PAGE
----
We’re not surprised to hear the statistic that the weight loss strategy of “eat less, move more” has a 1% success rate and a 99% failure rate according to Jason Fung’s article entitled “Obesity – Solving the Two-Compartment Problem – Fasting 21”. Furthermore Fung states another mistake made is the “Calories In / Calories Out (CICO) hypothesis” presuming that energy is stored in the body as one single compartment.
In fact, the body derives energy mainly from two sources, fat and glucose (carbs). Glucose is sored in the liver as glycogen and once the proper amount is stored the remainder is stored as fat. Unlike glucose which is easily accessed by the body to burn for energy, fat is a bit more difficult to access and can be stored limitlessly.
Your body stores energy as you eat and this in turn will be burned for fuel. But your body doesn’t take equal amounts from both compartments of fat and glycogen nor does it burn them simultaneously. So why is it that the Calories In/ Calories Out is not the most successful weight loss strategy? Because not all calories are equal, you either store sugar (glucose) or fat and your body burns sugar first then fat.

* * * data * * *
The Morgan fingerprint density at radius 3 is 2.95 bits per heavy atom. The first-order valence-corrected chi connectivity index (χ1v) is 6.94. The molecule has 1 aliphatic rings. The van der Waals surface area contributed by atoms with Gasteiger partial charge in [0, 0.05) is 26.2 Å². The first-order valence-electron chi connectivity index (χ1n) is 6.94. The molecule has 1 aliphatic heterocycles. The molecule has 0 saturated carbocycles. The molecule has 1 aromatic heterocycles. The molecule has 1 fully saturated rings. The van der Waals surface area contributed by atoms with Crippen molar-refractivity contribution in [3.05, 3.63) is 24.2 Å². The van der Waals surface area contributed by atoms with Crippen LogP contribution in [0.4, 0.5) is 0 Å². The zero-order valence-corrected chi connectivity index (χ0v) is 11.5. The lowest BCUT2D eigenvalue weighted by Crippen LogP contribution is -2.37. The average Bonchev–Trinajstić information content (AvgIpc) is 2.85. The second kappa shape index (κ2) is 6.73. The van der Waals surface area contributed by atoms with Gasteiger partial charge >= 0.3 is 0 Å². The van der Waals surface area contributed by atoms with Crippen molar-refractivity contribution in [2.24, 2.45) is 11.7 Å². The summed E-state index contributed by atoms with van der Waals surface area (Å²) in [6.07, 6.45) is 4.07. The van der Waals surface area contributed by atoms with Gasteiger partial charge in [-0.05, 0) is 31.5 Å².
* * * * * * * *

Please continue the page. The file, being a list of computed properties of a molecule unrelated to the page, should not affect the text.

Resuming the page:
So in order to burn your fat storage cells, you must begin by reducing and clearing out your sugar storage. So effectively a low carb, high fat diet (keto) will reduce your glucose stores and in turn fat will be burned.
For further details and in-depth concepts from the above topic, check out Jason Fung’s “Obesity- Solving the Two-Compartment Problem – Fasting 21”